“Hear the Stories: Oregon African American Railroad Porters Oral History Collection”, October 12, 2016. The second event featured Michael Grice sharing the stories of Oregon’s African American railroad porters, including his personal experiences. We had the collection materials available to view, along with i-pads that enabled event attendees to peruse the collection website. Notably, this event was recorded and the presentation is available online.


Earlier mention of the book The Color of Night ~ interesting side story…As part of my work is to acquire relevant collections for the archives, I spoke with Professor Geier to see if he would be interested in donating his collection of research files used for writing The Color of Night. He agreed, and after being arranged and described, the collection is now available for researchers. The research files include Geier’s research on the history of African Americans in Oregon and California, as well as the history of the Pullman Company; legal documents and other materials related to the Robert E. Lee Folkes case; and The Color of Night manuscript drafts and publication related documents. It acts as complimentary collection to the railroad porters oral history collection.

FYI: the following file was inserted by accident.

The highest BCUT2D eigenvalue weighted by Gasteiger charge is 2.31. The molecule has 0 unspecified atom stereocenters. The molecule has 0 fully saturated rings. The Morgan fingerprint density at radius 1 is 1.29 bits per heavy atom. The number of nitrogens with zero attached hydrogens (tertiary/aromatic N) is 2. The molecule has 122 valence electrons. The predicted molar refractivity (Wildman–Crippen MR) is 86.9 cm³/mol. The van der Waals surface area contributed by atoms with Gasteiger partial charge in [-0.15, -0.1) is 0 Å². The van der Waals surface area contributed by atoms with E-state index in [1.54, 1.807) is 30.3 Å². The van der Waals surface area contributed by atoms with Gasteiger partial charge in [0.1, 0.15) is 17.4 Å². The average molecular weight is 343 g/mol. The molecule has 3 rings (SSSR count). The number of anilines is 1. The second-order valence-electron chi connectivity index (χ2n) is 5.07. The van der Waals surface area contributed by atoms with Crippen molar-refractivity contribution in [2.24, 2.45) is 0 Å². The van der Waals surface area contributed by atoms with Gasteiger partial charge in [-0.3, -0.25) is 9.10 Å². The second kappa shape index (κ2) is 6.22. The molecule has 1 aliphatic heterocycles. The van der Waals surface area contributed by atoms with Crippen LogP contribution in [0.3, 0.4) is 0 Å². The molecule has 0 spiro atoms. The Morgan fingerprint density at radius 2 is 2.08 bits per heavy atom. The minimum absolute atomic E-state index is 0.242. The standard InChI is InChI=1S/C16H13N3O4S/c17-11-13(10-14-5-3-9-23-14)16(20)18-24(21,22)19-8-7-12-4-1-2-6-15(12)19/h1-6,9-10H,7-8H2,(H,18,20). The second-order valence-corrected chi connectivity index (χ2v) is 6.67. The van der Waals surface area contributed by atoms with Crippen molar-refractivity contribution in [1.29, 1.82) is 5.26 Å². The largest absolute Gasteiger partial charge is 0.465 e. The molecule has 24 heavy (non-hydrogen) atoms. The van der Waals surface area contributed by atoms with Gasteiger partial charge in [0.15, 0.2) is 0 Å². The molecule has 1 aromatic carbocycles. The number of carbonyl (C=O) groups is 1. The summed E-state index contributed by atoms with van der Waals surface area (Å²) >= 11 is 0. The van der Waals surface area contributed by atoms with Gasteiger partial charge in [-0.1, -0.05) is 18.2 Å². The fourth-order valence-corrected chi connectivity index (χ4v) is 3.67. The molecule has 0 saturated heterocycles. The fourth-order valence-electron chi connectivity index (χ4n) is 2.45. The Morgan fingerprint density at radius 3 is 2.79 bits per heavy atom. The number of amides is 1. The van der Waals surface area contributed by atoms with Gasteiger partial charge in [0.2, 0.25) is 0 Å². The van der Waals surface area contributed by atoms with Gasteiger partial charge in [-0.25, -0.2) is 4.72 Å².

Max Geier The Color of Night Research Files, circa 1900s-2016

Slide15Slide16Thank you!

*** Transcripts of Interview Clips ***

Vernon Gaskin Interview 

VG: Why, I left the Union Pacific and signed in with the Southern Pacific.
MG: I see.
VG: And that’s — put in the rest of our railroading days there with the Southern Pacific.
MG: In the dining car?
VG: In the dining car, mhmm.
MG: You recall any interesting incidents in working in the dining car?
VG: Oh yes, yeah. Many of them.
MG: What comes to mind?
VG: Well, only thing about the dining car is that men in the Pullman cars would tell you it’s the heart of the train. Don’t care what happens on that train, they going to run right to the dining car with that problem. Yeah, that’s right. A woman’s raped, if she’s robbed, kid gets sick, a woman’s going to have a child, they run right to the dining car. I have assisted in bringing two children into the world.
MG: On a train.